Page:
Dog Video – How to Brush Your Dog’s Teeth

February is dog dental awareness month in the United States; a few months ago I explained how to brush your dog’s teeth, and how to select dental products for your dog.

It’s often easier to see how to do things rather than read about them so today I’ve posted a video in which Stanley Coren shows you how to get your dog used to having his teeth brushed – the key is to take it in small steps and have some great tasting toothpaste to hand!

At the end of the video Stanley Coren says you only need to brush your dog’s teeth once or twice a week in order to keep his teeth healthy. Whilst this is better than not brushing at all, ideally you should aim for a daily brushing to remove the plaque and remove the risk of your dog suffering periodontal disease.

Are Your Dog’s White Teeth a Ticking Time Bomb?


Anesthesia-free dental cleaning is increasingly being offered to dog owners as reliable treatment for [tag-tec]dog dental disease[/tag-tec] – unfortunately this is not case.

Although awareness of the importance of cleaning dog teeth is increasing, many owners are put off arranging a [tag]prophylaxis[/tag] (cleaning and polishing of a dog’s teeth by a vet) for their dog because the procedure requires anesthesia.

The people offering anesthesia-free dental cleaning are playing on this fear of anesthesia to promote their service, but what they offer is purely cosmetic and does not prevent dental disease – a prophylaxis as part of a dental care program does.

Anesthesia-free dental cleaning only involves removing plaque and tartar from the visible part of your dog’s teeth – it doesn’t touch the tartar that is below the gum line which, if it’s not removed, will develop into periodontal disease.

As discussed in an earlier post, dental disease is progressive, if it goes untreated for period of time you could be looking at multiple teeth extractions, abscesses, possible internal organ damage not to mention extreme discomfort for your dog.

This is why I call anethesia-free dental cleaning a time bomb – you are given a false sense of security that your dog’s teeth are healthy because they look nice and white, and his breath smells good; however, periodontal disease is quietly advancing below the gum line.

Anesthesia for pets does carry some risk, but it is a great deal safer than it was ten to twenty years ago, when stories about pets dying under anesthesia were sadly quite common.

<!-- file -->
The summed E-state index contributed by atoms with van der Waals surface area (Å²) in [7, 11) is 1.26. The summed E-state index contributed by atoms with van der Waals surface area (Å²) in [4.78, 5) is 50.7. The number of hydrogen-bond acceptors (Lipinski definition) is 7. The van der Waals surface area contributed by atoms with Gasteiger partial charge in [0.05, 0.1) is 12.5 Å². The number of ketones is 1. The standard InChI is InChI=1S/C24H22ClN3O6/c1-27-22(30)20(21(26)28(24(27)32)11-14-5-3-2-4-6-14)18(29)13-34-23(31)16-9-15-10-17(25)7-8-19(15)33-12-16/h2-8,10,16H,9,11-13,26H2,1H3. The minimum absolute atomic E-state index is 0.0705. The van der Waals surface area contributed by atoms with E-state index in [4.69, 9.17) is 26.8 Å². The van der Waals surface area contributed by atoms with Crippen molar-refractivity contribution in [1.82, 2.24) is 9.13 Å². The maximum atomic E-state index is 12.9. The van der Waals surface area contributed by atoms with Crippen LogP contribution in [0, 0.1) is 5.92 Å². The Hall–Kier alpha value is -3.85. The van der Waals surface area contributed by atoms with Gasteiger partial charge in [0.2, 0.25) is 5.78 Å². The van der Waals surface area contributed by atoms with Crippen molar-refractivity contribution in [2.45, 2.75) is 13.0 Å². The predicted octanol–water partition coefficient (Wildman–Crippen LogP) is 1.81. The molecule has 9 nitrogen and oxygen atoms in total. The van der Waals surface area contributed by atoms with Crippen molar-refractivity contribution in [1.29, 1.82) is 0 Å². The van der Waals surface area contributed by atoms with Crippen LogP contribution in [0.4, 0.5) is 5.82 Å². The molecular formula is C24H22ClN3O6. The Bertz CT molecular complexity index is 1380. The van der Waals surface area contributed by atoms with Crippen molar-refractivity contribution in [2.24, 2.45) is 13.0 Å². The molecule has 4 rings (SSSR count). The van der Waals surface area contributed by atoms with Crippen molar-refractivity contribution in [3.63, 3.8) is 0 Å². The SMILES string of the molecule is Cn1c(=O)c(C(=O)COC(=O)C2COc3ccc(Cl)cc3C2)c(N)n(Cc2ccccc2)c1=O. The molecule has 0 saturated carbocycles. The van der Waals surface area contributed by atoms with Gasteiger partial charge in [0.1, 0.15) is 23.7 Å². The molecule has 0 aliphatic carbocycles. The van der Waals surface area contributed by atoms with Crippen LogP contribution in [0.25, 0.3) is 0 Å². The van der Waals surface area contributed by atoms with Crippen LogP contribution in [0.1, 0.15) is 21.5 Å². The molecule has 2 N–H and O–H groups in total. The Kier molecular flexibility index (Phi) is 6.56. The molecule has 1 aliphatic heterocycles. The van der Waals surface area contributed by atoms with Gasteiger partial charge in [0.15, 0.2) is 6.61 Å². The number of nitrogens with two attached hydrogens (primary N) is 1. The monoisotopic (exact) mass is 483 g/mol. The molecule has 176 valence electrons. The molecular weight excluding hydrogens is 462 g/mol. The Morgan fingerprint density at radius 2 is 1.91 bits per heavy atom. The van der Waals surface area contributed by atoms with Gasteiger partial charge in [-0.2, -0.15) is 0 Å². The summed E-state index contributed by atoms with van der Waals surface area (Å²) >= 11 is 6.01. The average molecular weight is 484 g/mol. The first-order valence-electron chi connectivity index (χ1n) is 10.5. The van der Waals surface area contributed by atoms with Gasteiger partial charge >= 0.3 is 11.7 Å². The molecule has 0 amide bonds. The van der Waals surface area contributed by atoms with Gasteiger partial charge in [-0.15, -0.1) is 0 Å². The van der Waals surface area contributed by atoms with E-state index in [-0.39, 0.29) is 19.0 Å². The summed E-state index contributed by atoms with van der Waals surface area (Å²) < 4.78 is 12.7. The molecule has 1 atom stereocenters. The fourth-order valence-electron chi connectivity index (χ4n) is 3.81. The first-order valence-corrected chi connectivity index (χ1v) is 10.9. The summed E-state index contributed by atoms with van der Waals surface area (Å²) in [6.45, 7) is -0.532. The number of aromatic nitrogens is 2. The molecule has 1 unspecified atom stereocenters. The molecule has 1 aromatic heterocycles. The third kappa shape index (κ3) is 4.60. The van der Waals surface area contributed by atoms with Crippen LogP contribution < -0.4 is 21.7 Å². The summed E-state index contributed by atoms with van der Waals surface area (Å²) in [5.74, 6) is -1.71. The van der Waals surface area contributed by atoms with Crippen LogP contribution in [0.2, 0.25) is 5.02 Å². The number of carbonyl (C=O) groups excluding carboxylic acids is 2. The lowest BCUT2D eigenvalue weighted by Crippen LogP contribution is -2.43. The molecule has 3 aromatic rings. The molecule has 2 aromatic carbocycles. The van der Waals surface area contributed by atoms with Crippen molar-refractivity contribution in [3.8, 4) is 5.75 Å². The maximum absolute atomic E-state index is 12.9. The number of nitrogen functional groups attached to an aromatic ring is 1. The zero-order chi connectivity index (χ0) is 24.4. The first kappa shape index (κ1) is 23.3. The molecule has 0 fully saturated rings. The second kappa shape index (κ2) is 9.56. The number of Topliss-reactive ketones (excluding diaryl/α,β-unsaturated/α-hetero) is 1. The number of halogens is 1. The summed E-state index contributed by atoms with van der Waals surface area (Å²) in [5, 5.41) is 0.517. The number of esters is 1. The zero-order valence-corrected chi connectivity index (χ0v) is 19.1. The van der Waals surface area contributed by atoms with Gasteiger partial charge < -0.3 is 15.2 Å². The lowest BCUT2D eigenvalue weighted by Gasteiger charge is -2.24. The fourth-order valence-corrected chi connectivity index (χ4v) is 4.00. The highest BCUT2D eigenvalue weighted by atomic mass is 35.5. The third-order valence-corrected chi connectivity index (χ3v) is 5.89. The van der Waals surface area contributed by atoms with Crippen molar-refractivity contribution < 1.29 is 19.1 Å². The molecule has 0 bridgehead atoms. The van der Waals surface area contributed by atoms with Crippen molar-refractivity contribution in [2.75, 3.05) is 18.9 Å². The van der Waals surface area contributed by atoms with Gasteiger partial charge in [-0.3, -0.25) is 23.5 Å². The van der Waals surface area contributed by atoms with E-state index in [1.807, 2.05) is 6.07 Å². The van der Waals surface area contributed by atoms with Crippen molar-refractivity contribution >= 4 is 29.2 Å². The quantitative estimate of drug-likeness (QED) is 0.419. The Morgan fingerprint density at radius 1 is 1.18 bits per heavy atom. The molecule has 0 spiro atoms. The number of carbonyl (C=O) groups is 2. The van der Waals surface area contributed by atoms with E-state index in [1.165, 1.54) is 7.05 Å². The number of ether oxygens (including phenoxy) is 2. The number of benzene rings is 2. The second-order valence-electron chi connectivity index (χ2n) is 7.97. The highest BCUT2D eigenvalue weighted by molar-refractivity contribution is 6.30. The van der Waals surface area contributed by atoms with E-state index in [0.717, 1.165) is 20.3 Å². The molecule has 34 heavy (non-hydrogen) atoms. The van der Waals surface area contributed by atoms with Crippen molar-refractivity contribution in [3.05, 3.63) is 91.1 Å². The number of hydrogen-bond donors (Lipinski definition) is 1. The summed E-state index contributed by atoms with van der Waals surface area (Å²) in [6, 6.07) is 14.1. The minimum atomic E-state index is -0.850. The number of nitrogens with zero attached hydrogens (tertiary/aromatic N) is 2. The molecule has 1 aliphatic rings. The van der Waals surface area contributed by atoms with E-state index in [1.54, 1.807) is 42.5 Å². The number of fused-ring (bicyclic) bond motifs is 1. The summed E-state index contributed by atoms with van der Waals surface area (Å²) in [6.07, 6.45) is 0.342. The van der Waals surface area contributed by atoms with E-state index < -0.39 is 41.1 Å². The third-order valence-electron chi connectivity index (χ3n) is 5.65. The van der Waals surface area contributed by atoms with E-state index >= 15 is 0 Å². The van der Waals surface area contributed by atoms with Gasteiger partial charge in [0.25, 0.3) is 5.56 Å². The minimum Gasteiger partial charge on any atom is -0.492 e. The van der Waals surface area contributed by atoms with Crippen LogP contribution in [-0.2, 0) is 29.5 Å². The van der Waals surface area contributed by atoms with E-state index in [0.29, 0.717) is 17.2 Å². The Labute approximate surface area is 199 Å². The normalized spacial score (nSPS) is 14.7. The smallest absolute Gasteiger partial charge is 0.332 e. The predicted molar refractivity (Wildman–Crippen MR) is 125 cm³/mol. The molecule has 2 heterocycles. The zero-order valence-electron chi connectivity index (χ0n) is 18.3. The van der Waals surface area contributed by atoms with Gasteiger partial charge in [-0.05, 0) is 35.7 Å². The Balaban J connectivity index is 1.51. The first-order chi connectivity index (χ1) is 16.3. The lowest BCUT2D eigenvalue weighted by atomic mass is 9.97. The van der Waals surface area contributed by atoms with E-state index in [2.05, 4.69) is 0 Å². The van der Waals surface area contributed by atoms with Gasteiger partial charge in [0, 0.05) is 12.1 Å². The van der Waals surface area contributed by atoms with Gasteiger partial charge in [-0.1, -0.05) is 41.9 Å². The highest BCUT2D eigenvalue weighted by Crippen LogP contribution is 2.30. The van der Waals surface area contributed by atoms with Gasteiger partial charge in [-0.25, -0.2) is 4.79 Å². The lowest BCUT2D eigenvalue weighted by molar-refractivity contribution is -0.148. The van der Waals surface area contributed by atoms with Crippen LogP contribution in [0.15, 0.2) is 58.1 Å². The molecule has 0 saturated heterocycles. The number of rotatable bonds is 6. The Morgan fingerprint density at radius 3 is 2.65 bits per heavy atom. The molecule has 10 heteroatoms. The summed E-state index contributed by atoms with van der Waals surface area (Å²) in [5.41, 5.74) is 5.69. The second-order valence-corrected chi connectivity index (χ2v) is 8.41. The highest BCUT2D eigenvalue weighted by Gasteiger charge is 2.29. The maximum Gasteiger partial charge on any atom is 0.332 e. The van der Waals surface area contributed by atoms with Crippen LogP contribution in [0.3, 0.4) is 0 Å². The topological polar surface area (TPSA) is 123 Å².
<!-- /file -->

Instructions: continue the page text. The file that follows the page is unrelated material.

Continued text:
Christine Keith has written an excellent article on why we should be wary of anesthesia-free dental cleaning as a way to treat dog dental disease and why procedures requiring anesthesia are now much less of a risk for our pets.

I recommend you read it.

How to Clean Your Dog’s Teeth

brushing-dogs-teethIdeally you should be cleaning your dog’s teeth on a daily basis, and at least every other day, in order to remove the plaque and prevent a build up of tartar on his teeth.

You will need to introduce tooth brushing gradually; deciding one day that your dog will have his cleaned and putting a toothbrush smeared with toothpaste into his mouth and start brushing is likely to leave you very frustrated, and you dog will be put him off for life!

I made the mistake of trying to do it too quickly, and had to start over again with the steps I outline below.

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Dog Dental Disease – starting a dental care program

dog-teeth-1Yesterday I mentioned how important it was to look after your [tag-ice]dog’s teeth [/tag-ice] and that a dental care program is essential in order to prevent dental disease – click here to read the post.

Dental disease is progressive, your dog won’t just have [tag]tartar[/tag] on his teeth, he will have tartar that progresses to [tag]periodontal disease[/tag]. Each progression of the disease will be more painful for your dog and more costly to treat, so starting regular dental care makes sense.

There are two parts to a dental care program – regular veterinary check-ups and home dental care.

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Dental Disease – why a dental care program is essential for your dog

brushing-teethHow often do you clean your teeth – I bet it’s at least once every day? Remember how awful it feels in the morning when you’ve forgotten to brush your teeth the night before – your teeth are coated in that horrid furry stuff and you’re paranoid your breath smells!

How often do you clean your dog’s teeth? Now, imagine how he feels every day.

Seriously, looking after your dog’s teeth is a very important part of your dog care regime. Studies have shown that by the time they are 3, 80% of dogs show signs of gum disease.

Dogs usually suffer in silence, so the symptoms to watch out for include:
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